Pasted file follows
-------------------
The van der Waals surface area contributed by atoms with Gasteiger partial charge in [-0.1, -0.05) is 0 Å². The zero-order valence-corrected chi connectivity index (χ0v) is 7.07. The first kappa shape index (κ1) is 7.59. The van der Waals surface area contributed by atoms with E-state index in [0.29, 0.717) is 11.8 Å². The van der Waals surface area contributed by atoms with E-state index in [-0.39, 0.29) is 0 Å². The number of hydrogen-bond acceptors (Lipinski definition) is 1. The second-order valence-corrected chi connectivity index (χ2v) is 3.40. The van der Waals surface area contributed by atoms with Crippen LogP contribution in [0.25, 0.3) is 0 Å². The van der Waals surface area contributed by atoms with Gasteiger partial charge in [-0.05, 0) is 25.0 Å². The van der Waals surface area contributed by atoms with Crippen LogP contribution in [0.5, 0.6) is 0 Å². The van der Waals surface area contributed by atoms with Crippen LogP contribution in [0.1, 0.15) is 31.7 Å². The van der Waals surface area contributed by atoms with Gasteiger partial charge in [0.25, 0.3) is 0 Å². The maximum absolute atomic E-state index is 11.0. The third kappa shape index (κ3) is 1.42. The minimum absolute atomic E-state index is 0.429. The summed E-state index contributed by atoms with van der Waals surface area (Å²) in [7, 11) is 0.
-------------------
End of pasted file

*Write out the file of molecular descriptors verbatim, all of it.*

The van der Waals surface area contributed by atoms with Gasteiger partial charge in [-0.1, -0.05) is 0 Å². The zero-order valence-corrected chi connectivity index (χ0v) is 7.07. The first kappa shape index (κ1) is 7.59. The van der Waals surface area contributed by atoms with E-state index in [0.29, 0.717) is 11.8 Å². The van der Waals surface area contributed by atoms with E-state index in [-0.39, 0.29) is 0 Å². The number of hydrogen-bond acceptors (Lipinski definition) is 1. The second-order valence-corrected chi connectivity index (χ2v) is 3.40. The van der Waals surface area contributed by atoms with Crippen LogP contribution in [0.25, 0.3) is 0 Å². The van der Waals surface area contributed by atoms with Gasteiger partial charge in [-0.05, 0) is 25.0 Å². The van der Waals surface area contributed by atoms with Crippen LogP contribution in [0.5, 0.6) is 0 Å². The van der Waals surface area contributed by atoms with Crippen LogP contribution in [0.1, 0.15) is 31.7 Å². The van der Waals surface area contributed by atoms with Gasteiger partial charge in [0.25, 0.3) is 0 Å². The maximum absolute atomic E-state index is 11.0. The third kappa shape index (κ3) is 1.42. The minimum absolute atomic E-state index is 0.429. The summed E-state index contributed by atoms with van der Waals surface area (Å²) in [7, 11) is 0.